“There’s a candle in my window.”First line in Any Way the Wind Blows by Rainbow Rowell
Are you even a book blogger if you haven’t written about the Goodreads Choice Awards at least once? I’ve never dedicated an entire post to that controversial topic so that’s what I’m doing today. As the reader I am, this is mainly going to be about the fantasy categories and how those, as my dramatic title says, sparked an existential crisis for me.
Goodreads announced their winners this Thursday, but as always, even the nominations are getting people worked up. I’ve seen people complain about the lack of self-published books and even the inclusion of the sub-genre fantasy romance in the fantasy genre because then “real” fantasy can’t win (they don’t say that but it’s what they mean). To address the criticism about the lack of self-published works, I feel the need to remind people that Goodreads Choice Awards is a popularity contest and self-published books are very inaccessible. You don’t find them at the libraries so people without the means to buy them can’t read them and therefore won’t vote for them. And no, it’s not a problem that Goodreads Choice Awards is a popularity contest that allows everyone to vote. You see the same thing in other areas such as music and movies, and there should be room for those awards too. It’s very simple and I think it’s totally fine that there are no self-published books in the Goodreads Choice Awards. It’s not the contest for those.
Now I want to take a closer look at this year’s fantasy category which I can reveal is at the root of this existential crisis I’ve been talking about.
Above you see the ten finalists in the category. I have read none of them which isn’t that surprising since I don’t go crazy over new releases, but what is more important is that I also don’t have any interest whatsoever in reading any of them. Says the self-proclaimed fantasy reader about the fantasy category. You see my problem? Can I really call myself a fantasy fan when I don’t have an interest in the ten most popular books of the year? You can almost make that the twenty most popular because in the initial round only one of the books was on my TBR.
Upon realizing this, I checked the nominees for the Hugo and Nebula Awards because maybe I just like what you’d call the more critically acclaimed ones, but while I did have more luck there it wasn’t much. For example, my most hated book of this year was nominated for Best Novel at both of those awards last year. And then my crisis was real. I suddenly felt very out of touch with my fellow fantasy readers and unsure whether I could even call myself a fantasy fan anymore. It’s a term I feel very attached to so letting it go feels wrong.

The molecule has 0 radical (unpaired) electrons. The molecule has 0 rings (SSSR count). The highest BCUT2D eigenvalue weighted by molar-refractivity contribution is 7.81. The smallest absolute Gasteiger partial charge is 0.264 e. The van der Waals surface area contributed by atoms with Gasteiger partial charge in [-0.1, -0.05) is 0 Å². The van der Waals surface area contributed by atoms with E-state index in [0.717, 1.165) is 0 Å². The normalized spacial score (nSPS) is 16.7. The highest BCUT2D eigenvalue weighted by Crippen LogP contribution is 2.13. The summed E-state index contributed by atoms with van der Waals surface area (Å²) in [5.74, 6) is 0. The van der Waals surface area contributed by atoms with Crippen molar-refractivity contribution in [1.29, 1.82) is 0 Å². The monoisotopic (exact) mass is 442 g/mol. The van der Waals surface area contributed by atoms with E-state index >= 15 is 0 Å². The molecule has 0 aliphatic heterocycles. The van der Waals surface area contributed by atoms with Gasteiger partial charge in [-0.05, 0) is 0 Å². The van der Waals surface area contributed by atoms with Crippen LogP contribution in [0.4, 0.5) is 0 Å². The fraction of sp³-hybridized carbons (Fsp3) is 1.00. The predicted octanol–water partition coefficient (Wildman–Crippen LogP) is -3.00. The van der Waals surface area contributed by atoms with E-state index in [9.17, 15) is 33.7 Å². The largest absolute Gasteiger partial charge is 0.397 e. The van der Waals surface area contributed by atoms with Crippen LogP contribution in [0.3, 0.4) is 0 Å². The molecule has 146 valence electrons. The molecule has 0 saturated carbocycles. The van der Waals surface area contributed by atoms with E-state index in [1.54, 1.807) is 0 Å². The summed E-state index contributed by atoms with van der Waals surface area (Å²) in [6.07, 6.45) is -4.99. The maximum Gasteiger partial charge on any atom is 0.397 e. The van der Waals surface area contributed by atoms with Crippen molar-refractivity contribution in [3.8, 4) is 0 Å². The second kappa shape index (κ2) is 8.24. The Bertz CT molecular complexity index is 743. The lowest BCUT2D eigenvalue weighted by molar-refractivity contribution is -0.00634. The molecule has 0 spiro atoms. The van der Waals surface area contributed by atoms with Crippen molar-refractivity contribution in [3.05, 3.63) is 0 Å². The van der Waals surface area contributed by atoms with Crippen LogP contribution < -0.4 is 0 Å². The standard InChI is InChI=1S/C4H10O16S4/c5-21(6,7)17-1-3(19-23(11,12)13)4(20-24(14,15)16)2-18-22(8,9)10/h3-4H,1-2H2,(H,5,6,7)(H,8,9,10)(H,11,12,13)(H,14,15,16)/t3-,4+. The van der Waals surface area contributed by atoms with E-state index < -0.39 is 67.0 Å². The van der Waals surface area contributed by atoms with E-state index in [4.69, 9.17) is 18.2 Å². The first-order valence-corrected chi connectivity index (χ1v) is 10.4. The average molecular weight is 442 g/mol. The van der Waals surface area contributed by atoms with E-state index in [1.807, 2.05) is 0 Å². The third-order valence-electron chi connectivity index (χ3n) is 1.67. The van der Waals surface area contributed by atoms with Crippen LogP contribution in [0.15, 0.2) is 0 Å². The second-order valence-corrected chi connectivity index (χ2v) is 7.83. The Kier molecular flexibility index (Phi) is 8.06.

But before I get ahead of myself, Goodreads has another fantasy category: Best Young Adult Fantasy and Science Fiction.
This was the only category this year that I voted in because I’ve actually read an entire four books within it (I don’t think that’s ever happened before). Those were Chain of Iron by Cassandra Clare, Any Way the Wind Blows by Rainbow Rowell, A Sky Beyond the Storm by Sabaa Tahir and Rule of Wolves by Leigh Bardugo. Here you might think “hey, problem solved. You do read popular fantasy books.” Well, yes, but one thing all four books have in common is that they are series continuations so of course I’ve read them. I still have no desire to read any of the others. And in case you were wondering, I voted for Any Way the Wind Blows because I’m still not over that, and I’m most definitely not over Rule of Wolves winning because that one was the worst of the four I’ve read.
So in conclusion, do I just need to accept that I have an obscure taste in fantasy books and accept the limitations that go along with that? Yes. I guess I just thought I’d already done that. I’m not oblivious to the fact that most of my favorite books have difficulties climbing above an average rating of 4, and I’ve written more rant reviews for popular books than I can count. I just think Goodreads Choice Awards made it very obvious and that forced me to have some thoughts. Of course, I’m still going to call myself a fantasy reader but I’ve become more aware of the fact that I don’t need a book to go all high, epic and medieval in the fantasy department. The tiniest fantasy element can be enough, and low fantasy books just aren’t super popular.
This post was just a bunch of random thoughts I had to get out of my system, but if you relate to not wanting to read the nominees, please help me validate my feelings. Generally, I don’t have problems with the Goodreads Choice Awards, only that it’s mainly for the ARC-reading folks and not the common reader, but there’s not much to be done about that. What do you think of the awards? Did you vote in any of the categories? Talk to me about anything you want in the comments to match the messiness of this post.